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Tusmørke — Bydyra
(Karisma KAR132, 2017, CD)
by Jon Davis, Published 2018-04-10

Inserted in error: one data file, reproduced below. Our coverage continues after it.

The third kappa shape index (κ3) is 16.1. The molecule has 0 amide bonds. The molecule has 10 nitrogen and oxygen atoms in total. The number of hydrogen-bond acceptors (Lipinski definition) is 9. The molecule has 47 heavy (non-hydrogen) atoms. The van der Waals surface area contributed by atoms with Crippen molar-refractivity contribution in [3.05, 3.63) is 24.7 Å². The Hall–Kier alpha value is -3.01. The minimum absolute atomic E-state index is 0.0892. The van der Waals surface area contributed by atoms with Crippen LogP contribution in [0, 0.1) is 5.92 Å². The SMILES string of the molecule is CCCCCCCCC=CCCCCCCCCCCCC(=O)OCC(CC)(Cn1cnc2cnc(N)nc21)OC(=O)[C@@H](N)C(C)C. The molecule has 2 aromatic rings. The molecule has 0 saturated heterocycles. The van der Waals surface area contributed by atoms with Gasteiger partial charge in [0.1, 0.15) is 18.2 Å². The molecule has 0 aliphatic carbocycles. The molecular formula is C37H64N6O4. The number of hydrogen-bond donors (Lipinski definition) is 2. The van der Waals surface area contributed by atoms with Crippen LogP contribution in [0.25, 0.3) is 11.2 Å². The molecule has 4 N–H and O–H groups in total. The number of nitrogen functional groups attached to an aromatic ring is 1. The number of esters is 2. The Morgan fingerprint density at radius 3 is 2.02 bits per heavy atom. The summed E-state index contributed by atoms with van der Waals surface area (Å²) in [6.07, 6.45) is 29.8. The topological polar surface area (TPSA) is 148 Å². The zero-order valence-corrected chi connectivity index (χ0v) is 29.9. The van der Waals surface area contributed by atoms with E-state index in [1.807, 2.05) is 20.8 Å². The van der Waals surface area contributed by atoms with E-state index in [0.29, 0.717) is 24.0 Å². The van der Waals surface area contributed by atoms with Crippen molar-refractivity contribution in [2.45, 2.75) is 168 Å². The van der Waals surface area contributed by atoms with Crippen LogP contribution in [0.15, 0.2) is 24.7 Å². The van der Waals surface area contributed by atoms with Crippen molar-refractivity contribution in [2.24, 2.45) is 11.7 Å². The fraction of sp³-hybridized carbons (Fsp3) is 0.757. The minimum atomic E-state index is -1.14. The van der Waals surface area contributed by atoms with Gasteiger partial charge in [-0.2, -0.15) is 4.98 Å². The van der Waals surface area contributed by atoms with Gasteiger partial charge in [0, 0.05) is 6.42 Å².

In the spectrum of Scandinavian progressive rock, Tusmørke skews generally towards the folksy, pastoral side rather than the heavy, dramatic side. And while members of the band are also involved with White Willow, Wobbler, and other groups, Tusmørke has a distinctive identity of its own, at least on Bydyra — I haven’t heard any of their others, so can’t speak to them. That distinctive identity involves creating music explicitly aimed at children. Most of the tunes here feature one or more children singing, sometimes a whole bunch of them, and the adult voices are modified in chipmunkish ways. And if this brings to mind the sound of Gong in the pre-fusion days, you’re definitely thinking in the right direction, like the sillier moments of Camembert Electrique or the Planet Gong Trilogy all strung together and sung in Norwegian. And like classic Gong, the frivolous vocal aspects are backed by some seriously good playing. In Norway, this would be the perfect way for adult prog fans to get their kids into the “right” music. Outside of Norway, it may not appeal to kids due to the language barrier, but adults can enjoy the good music. Some tracks sound like traditional children’s songs done up in a proggy way; others sound like solid proggish folk-rock with the kid-oriented vocals added on top. In either case, it is the kind of thing that might turn off some listeners, but I think anyone who is into Gong could appreciate Bydyra. Check your adult cynicism at the door and just enjoy — a little goofy fun is welcome in a world that can seem so serious.
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